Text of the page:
by Kia DuPree
Reviewed by: Michelled Bishop
Set in Washington, D.C., Damaged transports us into the life of Camille Logan, a street prostitute who goes by the name Nectar. Damaged is an extended flashback explaining Camille's journey into prostitution starting with her being abandoned by her drug-addicted mother at the age of ten. After Camille's grandmother dies, Camille ends up in a foster family that, on the surface, seems like it “was just like The Cosby Show.” Unfortunately for Camille, the apparent fairy tale turns into the proverbial nightmare of sexual abuse at the hands of her foster father, Mr. Brinkley, and alternately indifference and aggression from her overly religious foster mother.
Camille does find moments of joy when she meets Chu, an aspiring drug dealer who wants to build a life with Camille. When she has one falling out too many with the Brinkleys, Camille moves in with Chu and thinks life is turning up for her. Sadly, her reliance on Chu leaves her vulnerable to his roommate, Nut, after Chu is gunned down in the street. Nut offers the empty promises of saving money for Camille and the other girls who work for him so they can each have their own homes in the suburbs but his unpredictable nature and violence overshadow any protection he offers the girls in his charge.
DuPree tells Camille’s tale engagingly despite the limitations of first-person narrative and the immature voice of a very young character. The flashback technique was clearly unnecessary, as virtually the entire story ends up being told in order to bring the reader up to the point where everything turns out okay. Okay is about all one can say about the ending of the book. It is clear that DuPree has all the best intentions of taking her protagonist out of her incredibly difficult situation but she seems confused about how to bring her character out of her situation in a way that enriches the reader's and Camille's lives.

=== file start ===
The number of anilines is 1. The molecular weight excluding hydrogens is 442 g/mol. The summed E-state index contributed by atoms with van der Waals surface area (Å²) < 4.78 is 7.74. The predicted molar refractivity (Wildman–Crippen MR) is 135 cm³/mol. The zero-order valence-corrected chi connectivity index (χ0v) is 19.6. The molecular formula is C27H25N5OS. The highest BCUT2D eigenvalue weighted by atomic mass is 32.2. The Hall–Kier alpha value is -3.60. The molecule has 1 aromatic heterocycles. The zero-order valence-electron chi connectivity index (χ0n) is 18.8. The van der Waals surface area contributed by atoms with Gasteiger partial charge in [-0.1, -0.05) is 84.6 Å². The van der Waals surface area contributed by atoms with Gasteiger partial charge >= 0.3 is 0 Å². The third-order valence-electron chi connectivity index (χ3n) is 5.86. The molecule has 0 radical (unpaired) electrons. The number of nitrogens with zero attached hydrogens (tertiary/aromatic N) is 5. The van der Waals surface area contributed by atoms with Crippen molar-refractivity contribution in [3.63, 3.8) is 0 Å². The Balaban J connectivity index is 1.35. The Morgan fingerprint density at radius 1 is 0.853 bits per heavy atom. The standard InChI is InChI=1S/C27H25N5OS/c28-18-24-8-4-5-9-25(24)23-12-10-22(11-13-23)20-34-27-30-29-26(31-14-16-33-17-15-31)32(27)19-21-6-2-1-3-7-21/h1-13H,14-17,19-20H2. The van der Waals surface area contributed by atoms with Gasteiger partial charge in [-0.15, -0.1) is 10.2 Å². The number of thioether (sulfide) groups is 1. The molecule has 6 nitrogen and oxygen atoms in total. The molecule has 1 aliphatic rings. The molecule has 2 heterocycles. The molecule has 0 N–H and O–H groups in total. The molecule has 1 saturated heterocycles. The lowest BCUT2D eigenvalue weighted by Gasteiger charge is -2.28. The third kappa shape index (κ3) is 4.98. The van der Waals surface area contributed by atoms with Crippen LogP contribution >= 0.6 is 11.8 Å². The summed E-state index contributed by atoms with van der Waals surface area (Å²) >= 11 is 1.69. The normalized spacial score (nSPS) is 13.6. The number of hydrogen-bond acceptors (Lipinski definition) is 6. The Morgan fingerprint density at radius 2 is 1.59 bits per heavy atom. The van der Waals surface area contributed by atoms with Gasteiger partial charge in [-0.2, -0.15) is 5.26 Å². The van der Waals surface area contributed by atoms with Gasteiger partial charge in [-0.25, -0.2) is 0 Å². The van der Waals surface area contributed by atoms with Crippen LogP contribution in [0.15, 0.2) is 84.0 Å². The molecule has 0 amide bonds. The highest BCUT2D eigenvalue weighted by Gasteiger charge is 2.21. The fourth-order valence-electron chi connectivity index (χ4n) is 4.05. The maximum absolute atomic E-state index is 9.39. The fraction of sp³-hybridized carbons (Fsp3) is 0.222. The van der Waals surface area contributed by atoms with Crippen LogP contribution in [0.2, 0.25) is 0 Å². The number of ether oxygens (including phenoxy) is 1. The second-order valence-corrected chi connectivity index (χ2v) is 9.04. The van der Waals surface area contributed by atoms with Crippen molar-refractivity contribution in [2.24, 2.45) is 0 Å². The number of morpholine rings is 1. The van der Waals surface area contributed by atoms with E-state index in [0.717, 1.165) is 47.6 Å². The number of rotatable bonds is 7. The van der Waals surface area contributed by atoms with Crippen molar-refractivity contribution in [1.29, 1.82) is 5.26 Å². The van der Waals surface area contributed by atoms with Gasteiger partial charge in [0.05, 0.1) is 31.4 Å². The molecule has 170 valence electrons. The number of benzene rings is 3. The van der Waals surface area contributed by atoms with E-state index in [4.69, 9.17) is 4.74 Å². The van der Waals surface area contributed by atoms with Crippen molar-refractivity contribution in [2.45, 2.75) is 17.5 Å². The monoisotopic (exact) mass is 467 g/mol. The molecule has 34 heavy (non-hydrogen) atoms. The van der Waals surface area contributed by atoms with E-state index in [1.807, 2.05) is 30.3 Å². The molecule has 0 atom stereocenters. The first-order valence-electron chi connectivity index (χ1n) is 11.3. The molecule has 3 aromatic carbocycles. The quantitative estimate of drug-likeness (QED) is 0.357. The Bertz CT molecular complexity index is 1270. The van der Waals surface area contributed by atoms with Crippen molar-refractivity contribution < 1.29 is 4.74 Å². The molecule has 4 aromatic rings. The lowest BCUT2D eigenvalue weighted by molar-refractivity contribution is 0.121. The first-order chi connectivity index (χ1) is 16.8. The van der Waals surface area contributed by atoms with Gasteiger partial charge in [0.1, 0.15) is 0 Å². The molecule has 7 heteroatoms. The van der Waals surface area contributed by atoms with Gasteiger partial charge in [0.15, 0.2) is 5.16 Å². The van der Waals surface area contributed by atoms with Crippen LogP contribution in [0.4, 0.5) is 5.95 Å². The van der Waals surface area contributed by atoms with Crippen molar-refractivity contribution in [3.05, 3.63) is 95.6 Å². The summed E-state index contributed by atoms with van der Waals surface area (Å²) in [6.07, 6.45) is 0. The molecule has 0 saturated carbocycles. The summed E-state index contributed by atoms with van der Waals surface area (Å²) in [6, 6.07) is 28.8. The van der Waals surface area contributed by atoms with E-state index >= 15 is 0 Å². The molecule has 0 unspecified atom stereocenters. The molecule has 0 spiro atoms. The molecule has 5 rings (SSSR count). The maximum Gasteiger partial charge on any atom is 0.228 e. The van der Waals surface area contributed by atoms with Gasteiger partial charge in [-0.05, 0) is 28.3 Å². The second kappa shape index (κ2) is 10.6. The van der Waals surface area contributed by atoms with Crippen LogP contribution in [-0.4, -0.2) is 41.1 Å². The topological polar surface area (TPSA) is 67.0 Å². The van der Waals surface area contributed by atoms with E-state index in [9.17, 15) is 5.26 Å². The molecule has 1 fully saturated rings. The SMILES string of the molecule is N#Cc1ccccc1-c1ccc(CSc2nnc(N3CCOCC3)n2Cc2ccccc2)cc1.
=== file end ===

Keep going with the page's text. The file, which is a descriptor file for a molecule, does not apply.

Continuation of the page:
We all want to see Camille do better; but, Camille's entirely too vague notions about what she wants to do with her life besides hook the reader with a sense that unless someone directs her life, she's a woman-child without a clue. Did DuPree mean to show us that these types of young women, have no idea how to move forward in their lives without a pimp or a John to direct them? If so, she does this admirably. If not, what does she mean to show us?
The other young women who worked for Nut find ways out of his employ; some were forced out by circumstance and others saw their opportunity and took it. Camille doesn't leave on her own volition, however, despite her repeated commentary about wanting to change her life and deserving more out of life. What can we conclude about such a wishy-washy character? We do not see Camille develop so much as listen to her whine about how life isn't fair. The reader's desire to see Camille grow into a strong, self-sufficient young woman is, unfortunately, never met. So we are left with an unsatisfied need at the end.
Naturally, in the fashion of the typical novel there's a sense that Camille will be alright in the end, but that's the problem. We sense she'll only be alright. We get no sense that Camille will grow and thrive and become the woman she always wanted to become, or the woman the reader wants her to become. Camille moves on, not through her own motivation and force, but move on she does and we are relieved for her.
DuPree makes excellent use of the streets to show the weaknesses and vulnerabilities young women have to deal with in certain situations. We will be pleased to see if she can also show how those very situations can strengthen and form an otherwise vulnerable girl into a forceful and determined woman who can save not only herself but also others. Love does prevail in the end to help Camille out of her situation but perhaps the story would have been better served if Camille's self-love helped her overcome.
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